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Inter-religious leadership has to be cultivated, fostered, and supported. Please help support CIRCLE educate a new generation of inter-religious leaders across the country.

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Founded in 2008 with a generous grant from the Henry Luce Foundation, CIRCLE is a joint initiative of Andover Newton Theological School (ANTS) and Hebrew College (HC). CIRCLE’s mission is to help prepare religious and ethical leaders for service in a religiously diverse society. The work of CIRCLE is rooted in the cultivation of authentic relationships across lines of difference. It is our conviction that through study, dialogue, and joint action, we can help to heal and transform the world. CIRCLE engages seminary and graduate students, academics, and communal leaders locally and nationally through our in-person and online initiatives.

History

In 2001, Hebrew College (HC) moved from Brookline, Massachusetts to a new hilltop campus in Newton it would share with Andover Newton Theological School (ANTS). Two years later, Hebrew College, which began in 1921 as a secular cultural institution, created a rabbinical school. For the last ten years, the staff and students of the newest Jewish seminary and the oldest Protestant seminary in the country—Andover Newton’s roots go back to the founding of Andover Seminary in 1807—have formed a partnership that has changed the way both schools think about their educational goals and the nature of their communities. Newton’s “Institution Hill,” named for the other ancestor of Andover Newton, the Newton Baptist Institute, has become “Faith Hill.”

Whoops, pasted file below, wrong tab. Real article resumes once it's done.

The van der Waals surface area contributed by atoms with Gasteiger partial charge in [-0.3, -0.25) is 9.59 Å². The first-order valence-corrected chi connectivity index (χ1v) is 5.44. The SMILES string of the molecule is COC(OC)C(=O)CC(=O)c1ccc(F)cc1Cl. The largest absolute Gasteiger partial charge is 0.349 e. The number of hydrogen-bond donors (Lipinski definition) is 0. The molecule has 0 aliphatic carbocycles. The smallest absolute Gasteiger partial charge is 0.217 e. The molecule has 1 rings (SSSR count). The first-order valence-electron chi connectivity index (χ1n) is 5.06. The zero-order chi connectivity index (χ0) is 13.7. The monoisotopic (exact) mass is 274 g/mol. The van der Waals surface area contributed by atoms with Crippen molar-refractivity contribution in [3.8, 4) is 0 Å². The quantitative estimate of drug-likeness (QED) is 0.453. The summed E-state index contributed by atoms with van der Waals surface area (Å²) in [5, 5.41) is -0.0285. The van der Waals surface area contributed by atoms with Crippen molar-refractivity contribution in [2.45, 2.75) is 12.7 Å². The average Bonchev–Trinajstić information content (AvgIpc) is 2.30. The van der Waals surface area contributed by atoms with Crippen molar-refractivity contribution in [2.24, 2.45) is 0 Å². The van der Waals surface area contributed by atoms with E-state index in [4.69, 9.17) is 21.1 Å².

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State of Formation

Latest Articles

  • Interfaith Begins at Home

     My two children have been raised Unitarian Universalist (UU). They both love and live their faith. They both also get frustrated at times. Over the years, we have had numerous conversations about why they are "the only kids they know who are UU." This despite the one hundred youth in our lifespan religious education program. […]

  • “I Wanted to Be an Iconoclast”: A Protest Against the Pledge of Allegiance and a Call to True Iconoclasm

    This past week, my stickler-for-the-rules seven-year-old son got in trouble at school for refusing to stand for and recite the Pledge of Allegiance. This refusal came not from a strong familial protest against any particular clause in the pledge. Instead, my son had decided on his own volition – without revealing his plan to me, […]

  • Sugar Cookies & Family Heritage

    4 cups of flour, 1 teaspoon of salt, 2 sticks of butter. Combine these 3 ingredients with your hands. Add some sugar, 1 teaspoon of baking soda dissolved in milk, 2 eggs, and vanilla. Mix well, roll out, and cut into shapes, then bake at 350 degrees for 8-10 minutes. This is the simple sugar […]

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